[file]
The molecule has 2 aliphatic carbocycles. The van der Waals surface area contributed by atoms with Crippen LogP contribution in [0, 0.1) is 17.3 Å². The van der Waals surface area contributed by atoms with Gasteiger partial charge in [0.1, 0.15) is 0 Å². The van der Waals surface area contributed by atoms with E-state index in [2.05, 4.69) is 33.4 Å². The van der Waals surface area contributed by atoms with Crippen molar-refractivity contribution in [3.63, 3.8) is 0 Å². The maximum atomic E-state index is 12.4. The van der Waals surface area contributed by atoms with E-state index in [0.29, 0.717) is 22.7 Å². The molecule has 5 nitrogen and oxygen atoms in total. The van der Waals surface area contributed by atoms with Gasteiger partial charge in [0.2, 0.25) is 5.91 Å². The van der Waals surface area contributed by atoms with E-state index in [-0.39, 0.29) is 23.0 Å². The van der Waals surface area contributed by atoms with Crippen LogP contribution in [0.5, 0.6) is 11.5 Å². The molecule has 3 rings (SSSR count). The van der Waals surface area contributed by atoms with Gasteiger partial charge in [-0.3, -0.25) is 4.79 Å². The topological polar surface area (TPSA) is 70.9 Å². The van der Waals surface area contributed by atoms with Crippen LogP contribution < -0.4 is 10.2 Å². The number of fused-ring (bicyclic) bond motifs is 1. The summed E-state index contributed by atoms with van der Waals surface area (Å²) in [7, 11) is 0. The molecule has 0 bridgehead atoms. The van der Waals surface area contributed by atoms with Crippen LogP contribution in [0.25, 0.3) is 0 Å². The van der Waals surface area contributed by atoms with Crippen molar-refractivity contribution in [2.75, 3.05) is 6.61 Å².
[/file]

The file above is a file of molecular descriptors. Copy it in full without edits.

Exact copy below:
The molecule has 2 aliphatic carbocycles. The van der Waals surface area contributed by atoms with Crippen LogP contribution in [0, 0.1) is 17.3 Å². The van der Waals surface area contributed by atoms with Gasteiger partial charge in [0.1, 0.15) is 0 Å². The van der Waals surface area contributed by atoms with E-state index in [2.05, 4.69) is 33.4 Å². The van der Waals surface area contributed by atoms with Crippen molar-refractivity contribution in [3.63, 3.8) is 0 Å². The maximum atomic E-state index is 12.4. The van der Waals surface area contributed by atoms with E-state index in [0.29, 0.717) is 22.7 Å². The molecule has 5 nitrogen and oxygen atoms in total. The van der Waals surface area contributed by atoms with Gasteiger partial charge in [0.2, 0.25) is 5.91 Å². The van der Waals surface area contributed by atoms with E-state index in [-0.39, 0.29) is 23.0 Å². The van der Waals surface area contributed by atoms with Crippen LogP contribution in [0.5, 0.6) is 11.5 Å². The molecule has 3 rings (SSSR count). The van der Waals surface area contributed by atoms with Gasteiger partial charge in [-0.3, -0.25) is 4.79 Å². The topological polar surface area (TPSA) is 70.9 Å². The van der Waals surface area contributed by atoms with Crippen LogP contribution < -0.4 is 10.2 Å². The number of fused-ring (bicyclic) bond motifs is 1. The summed E-state index contributed by atoms with van der Waals surface area (Å²) in [7, 11) is 0. The molecule has 0 bridgehead atoms. The van der Waals surface area contributed by atoms with Crippen LogP contribution in [0.25, 0.3) is 0 Å². The van der Waals surface area contributed by atoms with Crippen molar-refractivity contribution in [2.75, 3.05) is 6.61 Å².